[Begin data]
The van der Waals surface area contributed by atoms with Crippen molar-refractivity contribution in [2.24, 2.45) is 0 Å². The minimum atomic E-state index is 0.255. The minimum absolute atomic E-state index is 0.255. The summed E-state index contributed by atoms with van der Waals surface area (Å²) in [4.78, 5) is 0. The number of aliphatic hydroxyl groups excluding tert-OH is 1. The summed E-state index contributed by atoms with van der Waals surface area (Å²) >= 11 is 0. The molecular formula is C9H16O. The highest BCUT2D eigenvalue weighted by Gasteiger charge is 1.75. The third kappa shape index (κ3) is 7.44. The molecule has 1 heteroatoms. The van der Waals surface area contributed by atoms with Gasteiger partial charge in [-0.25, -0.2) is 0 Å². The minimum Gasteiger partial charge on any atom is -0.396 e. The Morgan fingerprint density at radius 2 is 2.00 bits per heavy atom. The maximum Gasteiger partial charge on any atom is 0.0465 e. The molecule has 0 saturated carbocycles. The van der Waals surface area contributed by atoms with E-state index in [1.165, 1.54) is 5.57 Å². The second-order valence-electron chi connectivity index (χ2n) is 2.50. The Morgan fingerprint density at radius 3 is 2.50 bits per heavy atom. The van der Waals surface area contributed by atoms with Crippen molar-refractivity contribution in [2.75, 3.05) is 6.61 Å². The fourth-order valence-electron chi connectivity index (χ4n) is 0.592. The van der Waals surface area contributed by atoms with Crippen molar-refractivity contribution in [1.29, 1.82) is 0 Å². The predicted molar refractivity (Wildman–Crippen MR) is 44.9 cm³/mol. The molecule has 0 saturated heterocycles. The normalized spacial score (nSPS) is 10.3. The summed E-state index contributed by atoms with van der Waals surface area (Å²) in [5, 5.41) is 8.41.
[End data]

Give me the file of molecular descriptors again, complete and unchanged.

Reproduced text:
The van der Waals surface area contributed by atoms with Crippen molar-refractivity contribution in [2.24, 2.45) is 0 Å². The minimum atomic E-state index is 0.255. The minimum absolute atomic E-state index is 0.255. The summed E-state index contributed by atoms with van der Waals surface area (Å²) in [4.78, 5) is 0. The number of aliphatic hydroxyl groups excluding tert-OH is 1. The summed E-state index contributed by atoms with van der Waals surface area (Å²) >= 11 is 0. The molecular formula is C9H16O. The highest BCUT2D eigenvalue weighted by Gasteiger charge is 1.75. The third kappa shape index (κ3) is 7.44. The molecule has 1 heteroatoms. The van der Waals surface area contributed by atoms with Gasteiger partial charge in [-0.25, -0.2) is 0 Å². The minimum Gasteiger partial charge on any atom is -0.396 e. The Morgan fingerprint density at radius 2 is 2.00 bits per heavy atom. The maximum Gasteiger partial charge on any atom is 0.0465 e. The molecule has 0 saturated carbocycles. The van der Waals surface area contributed by atoms with E-state index in [1.165, 1.54) is 5.57 Å². The second-order valence-electron chi connectivity index (χ2n) is 2.50. The Morgan fingerprint density at radius 3 is 2.50 bits per heavy atom. The van der Waals surface area contributed by atoms with Crippen molar-refractivity contribution in [2.75, 3.05) is 6.61 Å². The fourth-order valence-electron chi connectivity index (χ4n) is 0.592. The van der Waals surface area contributed by atoms with Crippen molar-refractivity contribution in [1.29, 1.82) is 0 Å². The predicted molar refractivity (Wildman–Crippen MR) is 44.9 cm³/mol. The molecule has 0 saturated heterocycles. The normalized spacial score (nSPS) is 10.3. The summed E-state index contributed by atoms with van der Waals surface area (Å²) in [5, 5.41) is 8.41.